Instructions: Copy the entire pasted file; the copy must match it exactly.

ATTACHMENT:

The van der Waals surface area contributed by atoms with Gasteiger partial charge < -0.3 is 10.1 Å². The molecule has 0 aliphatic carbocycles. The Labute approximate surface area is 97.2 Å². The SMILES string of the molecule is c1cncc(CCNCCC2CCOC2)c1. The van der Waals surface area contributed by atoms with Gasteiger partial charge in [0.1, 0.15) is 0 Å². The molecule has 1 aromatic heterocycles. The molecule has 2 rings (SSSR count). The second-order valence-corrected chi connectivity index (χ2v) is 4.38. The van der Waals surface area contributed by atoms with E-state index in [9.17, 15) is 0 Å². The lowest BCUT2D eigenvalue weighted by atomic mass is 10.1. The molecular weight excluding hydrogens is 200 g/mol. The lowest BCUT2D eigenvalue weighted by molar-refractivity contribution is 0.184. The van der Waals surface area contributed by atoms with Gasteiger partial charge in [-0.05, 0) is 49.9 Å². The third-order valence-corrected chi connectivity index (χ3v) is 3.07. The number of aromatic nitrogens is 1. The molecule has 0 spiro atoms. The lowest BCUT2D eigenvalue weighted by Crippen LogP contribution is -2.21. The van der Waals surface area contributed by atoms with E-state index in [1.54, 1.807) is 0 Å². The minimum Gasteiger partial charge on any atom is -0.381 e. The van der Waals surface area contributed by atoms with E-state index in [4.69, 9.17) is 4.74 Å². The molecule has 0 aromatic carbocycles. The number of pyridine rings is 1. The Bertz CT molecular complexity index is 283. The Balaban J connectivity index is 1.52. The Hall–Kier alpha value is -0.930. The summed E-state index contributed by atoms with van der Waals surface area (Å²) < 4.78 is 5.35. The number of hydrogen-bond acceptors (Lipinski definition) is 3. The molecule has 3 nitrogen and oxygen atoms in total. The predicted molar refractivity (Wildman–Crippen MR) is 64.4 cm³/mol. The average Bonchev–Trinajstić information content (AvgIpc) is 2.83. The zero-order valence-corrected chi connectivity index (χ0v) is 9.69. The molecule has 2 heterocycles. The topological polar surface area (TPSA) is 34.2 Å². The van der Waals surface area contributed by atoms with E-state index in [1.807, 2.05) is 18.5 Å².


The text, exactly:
The van der Waals surface area contributed by atoms with Gasteiger partial charge < -0.3 is 10.1 Å². The molecule has 0 aliphatic carbocycles. The Labute approximate surface area is 97.2 Å². The SMILES string of the molecule is c1cncc(CCNCCC2CCOC2)c1. The van der Waals surface area contributed by atoms with Gasteiger partial charge in [0.1, 0.15) is 0 Å². The molecule has 1 aromatic heterocycles. The molecule has 2 rings (SSSR count). The second-order valence-corrected chi connectivity index (χ2v) is 4.38. The van der Waals surface area contributed by atoms with E-state index in [9.17, 15) is 0 Å². The lowest BCUT2D eigenvalue weighted by atomic mass is 10.1. The molecular weight excluding hydrogens is 200 g/mol. The lowest BCUT2D eigenvalue weighted by molar-refractivity contribution is 0.184. The van der Waals surface area contributed by atoms with Gasteiger partial charge in [-0.05, 0) is 49.9 Å². The third-order valence-corrected chi connectivity index (χ3v) is 3.07. The number of aromatic nitrogens is 1. The molecule has 0 spiro atoms. The lowest BCUT2D eigenvalue weighted by Crippen LogP contribution is -2.21. The van der Waals surface area contributed by atoms with E-state index in [1.54, 1.807) is 0 Å². The minimum Gasteiger partial charge on any atom is -0.381 e. The van der Waals surface area contributed by atoms with E-state index in [4.69, 9.17) is 4.74 Å². The molecule has 0 aromatic carbocycles. The number of pyridine rings is 1. The Bertz CT molecular complexity index is 283. The Balaban J connectivity index is 1.52. The Hall–Kier alpha value is -0.930. The summed E-state index contributed by atoms with van der Waals surface area (Å²) < 4.78 is 5.35. The number of hydrogen-bond acceptors (Lipinski definition) is 3. The molecule has 3 nitrogen and oxygen atoms in total. The predicted molar refractivity (Wildman–Crippen MR) is 64.4 cm³/mol. The average Bonchev–Trinajstić information content (AvgIpc) is 2.83. The zero-order valence-corrected chi connectivity index (χ0v) is 9.69. The molecule has 2 heterocycles. The topological polar surface area (TPSA) is 34.2 Å². The van der Waals surface area contributed by atoms with E-state index in [1.807, 2.05) is 18.5 Å².